Valuing a Decedent’s Closely Held Stock.

BY KARYN BYBEE FISKE AND DARLENE PULLIAM SMITH

Valuing a Decedent’s Closely Held Stock

A contentious issue in estate taxation is the valuation of stock in a closely held corporation. The fair value of such stock at the valuation date may be difficult to determine since no market quotations are available. Treasury regulations section 20.2031-2(f) and revenue ruling 59-60 (1959-1 CB 237) lists factors CPAs can consider in determining the value for estate tax purposes. Generally, the value would be what a willing buyer would pay to receive the economic benefits attached to that amount of stock.

J.R. Simplot Co. is a family-owned corporation that processes and sells frozen food, fertilizer and cattle. The company also owns stock in Micron Technology, Inc. Simplot has two classes of common stock, A and B, which are held by family members, family trusts and an employee-stock-ownership plan. Although only class A stock has voting rights, both classes have the dividend rights (none has ever been declared), and class B stock has a slight liquidation advantage. Class A stock has a transfer restriction of 180 days during which the company may buy the stock and another 180 days in which other class A stockholders may purchase the stock before a shareholder can sell it to an outsider.

At the time of his death in 1993, Richard R. Simplot owned 23.55% of the 76.445 shares of class A stock and 2.79% of the 141,288.584 shares of class B stock. His estate hired Morgan Stanley & Co. to ascertain the stock’s value for estate tax purposes. Morgan Stanley determined a value of $2,650 per share. Because the decedent held only a minority interest in class A stock, it was assigned the same per-share value as the class B stock. The IRS determined a value of $801,994 per share of class A stock and $3,585 per share of class B stock and assessed a tax deficiency of $17,662,886 and penalties of $7,057,554. The estate petitioned the Tax Court for review.

After hearing from valuation experts for both the IRS commissioner and the estate, the Tax Court reached its own value determination, adding a premium to the class A stock equal to 3% of the equity value ($830 million) of the company. The court based its decision on the presumption that class A stock, as voting stock, had the potential to influence and control the company. The court then allocated the total premium equally to all class A shares, resulting in a per-share value of $331,595.70, subject to a 35% discount for lack of marketability. The court created several specific scenarios to support the idea that a willing buyer might pay such a premium to obtain the decedent’s 18 shares of class A stock. The Tax Court waived penalties, but assessed a deficiency of $2,162,052. The estate appealed to the Ninth Circuit Court of Appeals.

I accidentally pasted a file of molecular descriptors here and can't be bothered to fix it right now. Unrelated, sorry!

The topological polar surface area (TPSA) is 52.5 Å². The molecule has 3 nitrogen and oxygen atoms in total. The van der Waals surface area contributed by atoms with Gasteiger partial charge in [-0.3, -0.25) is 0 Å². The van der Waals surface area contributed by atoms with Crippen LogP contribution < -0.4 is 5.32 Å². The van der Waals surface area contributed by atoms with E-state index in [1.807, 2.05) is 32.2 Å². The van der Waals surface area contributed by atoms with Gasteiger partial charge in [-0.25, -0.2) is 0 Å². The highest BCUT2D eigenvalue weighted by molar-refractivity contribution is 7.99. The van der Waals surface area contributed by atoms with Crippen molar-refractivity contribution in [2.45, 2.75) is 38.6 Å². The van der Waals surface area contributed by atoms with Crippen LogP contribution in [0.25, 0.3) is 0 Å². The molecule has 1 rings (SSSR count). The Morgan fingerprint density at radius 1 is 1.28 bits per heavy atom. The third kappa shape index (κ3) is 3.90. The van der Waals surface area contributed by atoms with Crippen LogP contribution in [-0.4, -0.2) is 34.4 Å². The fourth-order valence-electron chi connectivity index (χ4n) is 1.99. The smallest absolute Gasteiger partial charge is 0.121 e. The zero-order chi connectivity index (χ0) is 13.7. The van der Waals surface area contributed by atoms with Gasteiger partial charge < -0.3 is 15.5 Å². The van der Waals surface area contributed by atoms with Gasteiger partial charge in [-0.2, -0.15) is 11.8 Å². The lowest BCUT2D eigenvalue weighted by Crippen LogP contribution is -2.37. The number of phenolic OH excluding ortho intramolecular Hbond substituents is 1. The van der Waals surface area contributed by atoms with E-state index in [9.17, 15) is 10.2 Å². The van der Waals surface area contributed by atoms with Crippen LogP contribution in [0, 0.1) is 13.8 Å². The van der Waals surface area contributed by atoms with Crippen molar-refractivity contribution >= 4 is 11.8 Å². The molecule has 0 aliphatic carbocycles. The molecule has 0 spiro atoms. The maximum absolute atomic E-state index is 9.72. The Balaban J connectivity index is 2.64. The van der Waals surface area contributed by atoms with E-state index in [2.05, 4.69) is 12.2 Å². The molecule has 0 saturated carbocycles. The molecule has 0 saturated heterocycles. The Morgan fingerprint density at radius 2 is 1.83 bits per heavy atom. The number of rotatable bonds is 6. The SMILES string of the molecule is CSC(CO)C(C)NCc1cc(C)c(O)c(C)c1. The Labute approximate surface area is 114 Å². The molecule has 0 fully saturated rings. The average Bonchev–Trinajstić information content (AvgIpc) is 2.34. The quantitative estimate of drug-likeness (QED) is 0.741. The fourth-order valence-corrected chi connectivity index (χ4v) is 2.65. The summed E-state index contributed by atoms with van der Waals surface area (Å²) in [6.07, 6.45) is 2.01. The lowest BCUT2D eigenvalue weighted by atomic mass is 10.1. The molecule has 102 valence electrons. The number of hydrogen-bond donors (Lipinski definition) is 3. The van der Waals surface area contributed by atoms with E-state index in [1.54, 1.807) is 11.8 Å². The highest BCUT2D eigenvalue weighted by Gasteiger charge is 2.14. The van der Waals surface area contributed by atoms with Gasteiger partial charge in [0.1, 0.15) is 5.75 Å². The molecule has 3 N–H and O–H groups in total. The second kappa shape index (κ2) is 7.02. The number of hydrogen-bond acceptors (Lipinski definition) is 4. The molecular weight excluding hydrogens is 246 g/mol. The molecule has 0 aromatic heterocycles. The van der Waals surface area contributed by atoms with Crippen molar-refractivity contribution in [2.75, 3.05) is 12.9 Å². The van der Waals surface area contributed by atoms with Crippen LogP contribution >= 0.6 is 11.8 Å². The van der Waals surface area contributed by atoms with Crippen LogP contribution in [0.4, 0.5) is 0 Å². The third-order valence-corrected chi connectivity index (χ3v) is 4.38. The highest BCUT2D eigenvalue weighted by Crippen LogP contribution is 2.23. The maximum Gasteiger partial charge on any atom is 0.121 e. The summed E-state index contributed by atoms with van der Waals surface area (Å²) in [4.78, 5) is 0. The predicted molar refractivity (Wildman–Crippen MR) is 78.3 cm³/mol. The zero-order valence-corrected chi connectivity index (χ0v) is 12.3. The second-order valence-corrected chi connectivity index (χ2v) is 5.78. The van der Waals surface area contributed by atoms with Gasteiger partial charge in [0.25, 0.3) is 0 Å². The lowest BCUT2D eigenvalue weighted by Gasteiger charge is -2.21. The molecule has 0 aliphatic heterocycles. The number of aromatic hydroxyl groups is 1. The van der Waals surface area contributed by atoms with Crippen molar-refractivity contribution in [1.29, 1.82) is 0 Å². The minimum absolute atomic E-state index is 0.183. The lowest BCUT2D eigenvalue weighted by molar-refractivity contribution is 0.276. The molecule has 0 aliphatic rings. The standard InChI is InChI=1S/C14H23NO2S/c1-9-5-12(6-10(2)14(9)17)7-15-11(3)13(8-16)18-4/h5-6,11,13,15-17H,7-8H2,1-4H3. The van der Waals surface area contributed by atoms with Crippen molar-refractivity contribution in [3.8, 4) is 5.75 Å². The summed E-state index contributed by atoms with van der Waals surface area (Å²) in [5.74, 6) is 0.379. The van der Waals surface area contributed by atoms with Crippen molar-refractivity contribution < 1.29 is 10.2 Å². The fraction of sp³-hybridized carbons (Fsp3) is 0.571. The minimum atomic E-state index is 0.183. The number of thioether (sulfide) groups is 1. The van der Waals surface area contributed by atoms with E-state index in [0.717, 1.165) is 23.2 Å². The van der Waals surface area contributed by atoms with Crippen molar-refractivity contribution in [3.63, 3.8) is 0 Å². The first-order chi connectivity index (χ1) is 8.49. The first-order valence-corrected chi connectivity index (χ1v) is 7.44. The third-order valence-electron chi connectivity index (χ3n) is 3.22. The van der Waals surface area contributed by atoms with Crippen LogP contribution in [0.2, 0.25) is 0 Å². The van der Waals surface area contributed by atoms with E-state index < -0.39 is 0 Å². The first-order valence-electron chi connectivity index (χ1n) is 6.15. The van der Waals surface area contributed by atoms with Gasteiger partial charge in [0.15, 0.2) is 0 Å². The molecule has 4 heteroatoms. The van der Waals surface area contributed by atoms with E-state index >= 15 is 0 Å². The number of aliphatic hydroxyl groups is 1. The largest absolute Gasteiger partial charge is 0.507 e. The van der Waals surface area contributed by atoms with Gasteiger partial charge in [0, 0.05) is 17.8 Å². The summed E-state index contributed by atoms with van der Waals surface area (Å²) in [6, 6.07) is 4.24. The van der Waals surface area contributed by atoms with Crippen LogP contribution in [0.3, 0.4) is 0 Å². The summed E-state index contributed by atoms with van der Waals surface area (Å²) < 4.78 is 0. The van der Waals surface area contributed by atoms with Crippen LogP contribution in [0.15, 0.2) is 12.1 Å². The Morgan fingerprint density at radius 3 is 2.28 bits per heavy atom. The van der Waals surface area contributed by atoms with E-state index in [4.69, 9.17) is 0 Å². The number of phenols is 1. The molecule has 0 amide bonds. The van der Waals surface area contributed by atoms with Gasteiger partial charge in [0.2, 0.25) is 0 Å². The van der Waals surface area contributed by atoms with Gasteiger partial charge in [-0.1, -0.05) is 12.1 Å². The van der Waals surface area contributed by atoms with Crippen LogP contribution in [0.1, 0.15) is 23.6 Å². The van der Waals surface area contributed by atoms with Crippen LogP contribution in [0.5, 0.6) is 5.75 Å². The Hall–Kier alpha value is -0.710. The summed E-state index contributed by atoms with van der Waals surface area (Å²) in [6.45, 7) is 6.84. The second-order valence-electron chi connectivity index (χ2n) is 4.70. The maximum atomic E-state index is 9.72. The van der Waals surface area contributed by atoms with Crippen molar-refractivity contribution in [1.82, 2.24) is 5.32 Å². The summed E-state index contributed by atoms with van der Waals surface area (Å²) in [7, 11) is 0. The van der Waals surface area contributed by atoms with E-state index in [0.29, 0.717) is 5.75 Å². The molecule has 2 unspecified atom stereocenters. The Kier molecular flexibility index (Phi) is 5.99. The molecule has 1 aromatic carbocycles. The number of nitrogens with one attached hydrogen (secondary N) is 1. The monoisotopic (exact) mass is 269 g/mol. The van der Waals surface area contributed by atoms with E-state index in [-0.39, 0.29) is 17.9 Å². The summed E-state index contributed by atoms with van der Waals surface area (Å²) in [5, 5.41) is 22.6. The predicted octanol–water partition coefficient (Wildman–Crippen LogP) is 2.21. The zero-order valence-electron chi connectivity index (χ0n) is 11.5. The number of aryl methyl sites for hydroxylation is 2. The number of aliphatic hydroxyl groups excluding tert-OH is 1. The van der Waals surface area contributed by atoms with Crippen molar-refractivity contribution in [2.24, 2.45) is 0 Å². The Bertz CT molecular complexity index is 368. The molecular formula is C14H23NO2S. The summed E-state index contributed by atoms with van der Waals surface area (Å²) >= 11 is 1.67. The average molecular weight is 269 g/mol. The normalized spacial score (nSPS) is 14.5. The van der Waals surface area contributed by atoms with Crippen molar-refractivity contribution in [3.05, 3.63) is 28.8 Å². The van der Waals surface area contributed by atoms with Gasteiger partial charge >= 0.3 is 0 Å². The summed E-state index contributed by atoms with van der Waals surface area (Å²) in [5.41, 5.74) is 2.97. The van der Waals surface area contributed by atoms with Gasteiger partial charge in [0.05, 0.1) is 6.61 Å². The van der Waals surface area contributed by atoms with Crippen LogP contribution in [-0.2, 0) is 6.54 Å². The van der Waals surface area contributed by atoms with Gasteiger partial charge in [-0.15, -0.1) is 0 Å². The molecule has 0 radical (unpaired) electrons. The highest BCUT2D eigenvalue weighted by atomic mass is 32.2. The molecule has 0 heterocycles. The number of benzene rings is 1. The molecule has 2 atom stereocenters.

Result. For the taxpayer. According to the Ninth Circuit, the Tax Court committed three errors in reaching its decision.

The Tax Court correctly stated the property valuation law: “The standard is objective, using a purely hypothetical willing buyer and willing seller…. The hypothetical persons are not specific individuals or entities.” However, the Tax Court violated that law by creating scenarios involving particular purchasers, their likely combinations with other family members and their probable patience in waiting for a return on their investment.

After determining the class A stock should receive a premium of 3% of equity value based on the above scenarios, the Tax Court allocated that premium equally to each class A share. The court erred in valuing all class A stock as a controlling block. The asset to be valued was the 18 shares of class A stock (not a controlling interest) Simplot owned at his death. According to Treasury regulations section 20.2031-1(b), the value of each unit of property is to be determined; in the case of stock, a unit is a share of stock.

The Tax Court’s third error was attributing any premium to the class A stock. Stock should not be valued at a premium for estate tax purposes unless the commissioner can prove a purchaser would be able to use the stock to obtain an economic benefit sufficient to justify such a premium.

The Ninth Circuit concluded that a minority interest in class A stock was worth the same as class B stock. Justice Fletcher wrote a lengthy dissent stating that the Tax Court was correct in its application of the law and the resulting decision.

This case reaffirms the idea that fair value should be based on the amount a buyer is willing to pay for the economic benefits attached to the property as of the valuation date. In this decision, the Ninth Circuit brought the Tax Court back to reality.

Estate of Richard R. Simplot, 87 AFTR2d 2001-2165, 5/14/01.

Prepared by Karyn Bybee Friske, CPA, PhD, assistant professor of accounting and Darlene Pulliam Smith, CPA, PhD, professor of accounting, both of the T. Boone Pickens College of Business, West Texas A&M University, Canyon.

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